Lunar Exploration in the 21st Century
The NASA Lunar Reconnaissance Orbiter (LRO) launched in June of 2009 and recently passed four years of lunar operations. LRO observations and science results continue to tremendously advance our understanding of lunar geology while defining key targets for future robotic and human exploration. The Moon, with its abundant important resources and relative proximity to Earth, remains an ideal location to learn how to economically establish the capability to live and work beyond low-Earth orbit while addressing fundamental science questions about the history of Earth, our Solar System, and the Universe around us.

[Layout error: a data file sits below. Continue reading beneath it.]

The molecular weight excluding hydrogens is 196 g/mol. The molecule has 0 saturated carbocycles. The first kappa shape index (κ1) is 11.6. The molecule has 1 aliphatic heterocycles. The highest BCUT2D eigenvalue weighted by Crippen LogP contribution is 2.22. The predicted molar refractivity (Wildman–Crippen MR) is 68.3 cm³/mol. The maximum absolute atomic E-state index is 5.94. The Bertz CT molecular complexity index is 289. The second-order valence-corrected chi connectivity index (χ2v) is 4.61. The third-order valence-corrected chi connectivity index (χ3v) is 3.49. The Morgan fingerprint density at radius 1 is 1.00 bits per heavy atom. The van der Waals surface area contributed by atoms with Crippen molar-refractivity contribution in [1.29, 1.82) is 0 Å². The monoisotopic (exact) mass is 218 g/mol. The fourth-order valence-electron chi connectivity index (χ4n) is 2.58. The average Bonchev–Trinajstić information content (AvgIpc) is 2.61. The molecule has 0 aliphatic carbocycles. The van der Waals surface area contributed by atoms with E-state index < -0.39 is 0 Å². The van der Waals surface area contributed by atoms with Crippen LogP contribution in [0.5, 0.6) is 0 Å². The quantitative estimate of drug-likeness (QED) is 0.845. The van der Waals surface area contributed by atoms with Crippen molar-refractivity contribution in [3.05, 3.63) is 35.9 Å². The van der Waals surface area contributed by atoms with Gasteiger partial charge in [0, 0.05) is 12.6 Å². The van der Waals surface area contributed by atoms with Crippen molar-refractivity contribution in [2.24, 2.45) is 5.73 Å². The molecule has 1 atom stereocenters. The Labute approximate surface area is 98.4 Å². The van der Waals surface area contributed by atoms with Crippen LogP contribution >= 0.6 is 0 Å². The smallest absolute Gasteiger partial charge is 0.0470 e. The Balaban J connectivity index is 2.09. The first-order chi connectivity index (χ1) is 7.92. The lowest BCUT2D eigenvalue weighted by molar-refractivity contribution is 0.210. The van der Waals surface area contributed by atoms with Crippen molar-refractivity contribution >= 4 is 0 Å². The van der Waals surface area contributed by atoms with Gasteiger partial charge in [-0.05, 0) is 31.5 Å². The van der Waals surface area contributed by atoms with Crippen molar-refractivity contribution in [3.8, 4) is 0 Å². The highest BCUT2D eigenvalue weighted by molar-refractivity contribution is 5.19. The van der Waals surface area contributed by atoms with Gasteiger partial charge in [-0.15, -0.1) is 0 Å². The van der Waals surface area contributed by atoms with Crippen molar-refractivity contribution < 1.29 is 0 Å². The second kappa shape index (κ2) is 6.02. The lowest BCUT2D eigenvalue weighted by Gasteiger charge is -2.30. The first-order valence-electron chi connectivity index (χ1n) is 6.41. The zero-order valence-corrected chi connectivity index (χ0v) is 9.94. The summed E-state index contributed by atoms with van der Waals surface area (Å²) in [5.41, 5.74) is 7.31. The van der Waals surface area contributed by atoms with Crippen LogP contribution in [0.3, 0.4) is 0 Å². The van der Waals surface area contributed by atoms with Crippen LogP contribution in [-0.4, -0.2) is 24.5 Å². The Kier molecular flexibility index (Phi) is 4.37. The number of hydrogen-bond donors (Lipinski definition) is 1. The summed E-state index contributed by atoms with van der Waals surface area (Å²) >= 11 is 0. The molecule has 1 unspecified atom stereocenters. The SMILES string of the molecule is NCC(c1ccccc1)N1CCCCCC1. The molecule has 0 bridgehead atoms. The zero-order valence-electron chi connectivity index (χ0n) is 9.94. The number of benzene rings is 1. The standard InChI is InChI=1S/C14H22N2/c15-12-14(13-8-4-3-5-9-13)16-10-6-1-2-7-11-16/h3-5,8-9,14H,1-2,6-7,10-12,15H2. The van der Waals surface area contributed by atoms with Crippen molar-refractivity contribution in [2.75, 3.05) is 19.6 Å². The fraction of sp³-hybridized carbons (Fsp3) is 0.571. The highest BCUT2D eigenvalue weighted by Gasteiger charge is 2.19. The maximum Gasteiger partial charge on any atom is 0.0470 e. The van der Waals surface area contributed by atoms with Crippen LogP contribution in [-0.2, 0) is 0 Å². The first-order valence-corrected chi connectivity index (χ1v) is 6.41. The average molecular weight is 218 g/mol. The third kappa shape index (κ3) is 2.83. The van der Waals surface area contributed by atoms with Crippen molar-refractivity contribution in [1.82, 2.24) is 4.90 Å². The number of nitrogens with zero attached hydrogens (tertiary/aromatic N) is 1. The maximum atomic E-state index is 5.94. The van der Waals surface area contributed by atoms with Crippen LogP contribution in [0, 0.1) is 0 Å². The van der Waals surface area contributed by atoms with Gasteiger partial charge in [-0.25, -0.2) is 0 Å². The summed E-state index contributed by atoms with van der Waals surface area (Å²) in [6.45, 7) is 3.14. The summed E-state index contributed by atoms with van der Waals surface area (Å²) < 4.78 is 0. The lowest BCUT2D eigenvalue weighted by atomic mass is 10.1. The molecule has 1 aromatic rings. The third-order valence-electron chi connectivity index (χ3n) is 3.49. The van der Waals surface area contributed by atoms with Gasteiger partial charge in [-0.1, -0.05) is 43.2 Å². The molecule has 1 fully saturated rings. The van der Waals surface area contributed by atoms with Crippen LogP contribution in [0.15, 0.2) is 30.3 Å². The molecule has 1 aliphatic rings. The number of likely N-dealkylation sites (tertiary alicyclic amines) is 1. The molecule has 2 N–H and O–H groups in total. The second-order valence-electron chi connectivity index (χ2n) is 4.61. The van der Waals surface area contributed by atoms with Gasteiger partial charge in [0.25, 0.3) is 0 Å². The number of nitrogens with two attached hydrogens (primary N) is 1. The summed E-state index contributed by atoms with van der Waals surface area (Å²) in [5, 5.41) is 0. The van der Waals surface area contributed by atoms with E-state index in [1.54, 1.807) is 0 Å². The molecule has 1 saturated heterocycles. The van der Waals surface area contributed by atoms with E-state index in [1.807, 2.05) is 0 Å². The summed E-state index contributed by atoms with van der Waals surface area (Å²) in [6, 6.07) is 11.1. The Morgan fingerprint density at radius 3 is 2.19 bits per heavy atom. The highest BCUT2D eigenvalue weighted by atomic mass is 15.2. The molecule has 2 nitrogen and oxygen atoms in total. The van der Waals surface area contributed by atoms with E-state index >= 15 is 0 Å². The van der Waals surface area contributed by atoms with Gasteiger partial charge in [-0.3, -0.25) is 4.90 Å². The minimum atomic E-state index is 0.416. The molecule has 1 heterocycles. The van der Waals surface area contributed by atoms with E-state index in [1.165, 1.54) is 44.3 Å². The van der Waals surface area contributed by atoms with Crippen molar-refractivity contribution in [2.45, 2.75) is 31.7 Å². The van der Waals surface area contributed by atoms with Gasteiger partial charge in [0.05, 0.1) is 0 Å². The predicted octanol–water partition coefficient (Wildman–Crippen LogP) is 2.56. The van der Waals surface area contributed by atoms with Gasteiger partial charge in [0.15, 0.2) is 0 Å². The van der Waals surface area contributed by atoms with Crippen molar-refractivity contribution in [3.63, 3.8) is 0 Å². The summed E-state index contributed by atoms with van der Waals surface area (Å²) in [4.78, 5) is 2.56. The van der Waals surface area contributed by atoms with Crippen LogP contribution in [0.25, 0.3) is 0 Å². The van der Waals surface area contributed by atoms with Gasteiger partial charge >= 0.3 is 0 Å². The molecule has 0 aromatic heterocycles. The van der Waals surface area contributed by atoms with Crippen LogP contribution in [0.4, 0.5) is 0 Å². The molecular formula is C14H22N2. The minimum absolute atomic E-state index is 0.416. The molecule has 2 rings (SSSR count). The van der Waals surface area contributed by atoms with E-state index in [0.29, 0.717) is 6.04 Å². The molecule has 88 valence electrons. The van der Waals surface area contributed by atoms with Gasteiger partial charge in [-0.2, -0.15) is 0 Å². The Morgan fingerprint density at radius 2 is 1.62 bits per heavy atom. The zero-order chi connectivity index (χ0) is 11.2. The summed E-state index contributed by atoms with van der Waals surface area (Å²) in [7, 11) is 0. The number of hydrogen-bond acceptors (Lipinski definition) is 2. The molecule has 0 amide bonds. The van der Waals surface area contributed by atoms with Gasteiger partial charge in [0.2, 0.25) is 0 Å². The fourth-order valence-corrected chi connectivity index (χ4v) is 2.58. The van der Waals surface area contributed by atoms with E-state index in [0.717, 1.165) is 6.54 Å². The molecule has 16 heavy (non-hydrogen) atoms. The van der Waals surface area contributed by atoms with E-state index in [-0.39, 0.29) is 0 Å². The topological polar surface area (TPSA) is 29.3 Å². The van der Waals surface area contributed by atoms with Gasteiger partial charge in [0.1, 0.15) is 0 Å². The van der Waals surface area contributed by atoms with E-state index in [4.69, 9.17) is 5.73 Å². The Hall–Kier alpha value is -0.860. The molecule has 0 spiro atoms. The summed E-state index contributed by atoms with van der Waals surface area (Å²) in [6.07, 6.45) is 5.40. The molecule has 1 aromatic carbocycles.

Dr. Samuel Lawrence
Arizona State University
Dr. Samuel Lawrence, a Co-Investigator on the Lunar Reconnaissance Orbiter Camera Science Team, is a Faculty Research Associate at Arizona State University and is an expert in both the geochemistry of planetary materials and planetary remote sensing. In addition to his continuing contributions to the success of the LRO mission, Dr. Lawrence currently has active research programs to define optimal targets and payloads for future precursor lunar exploration, investigate the geochemistry of Apollo samples, advance fundamental spectroscopic theory, and accurately determine asteroid composition.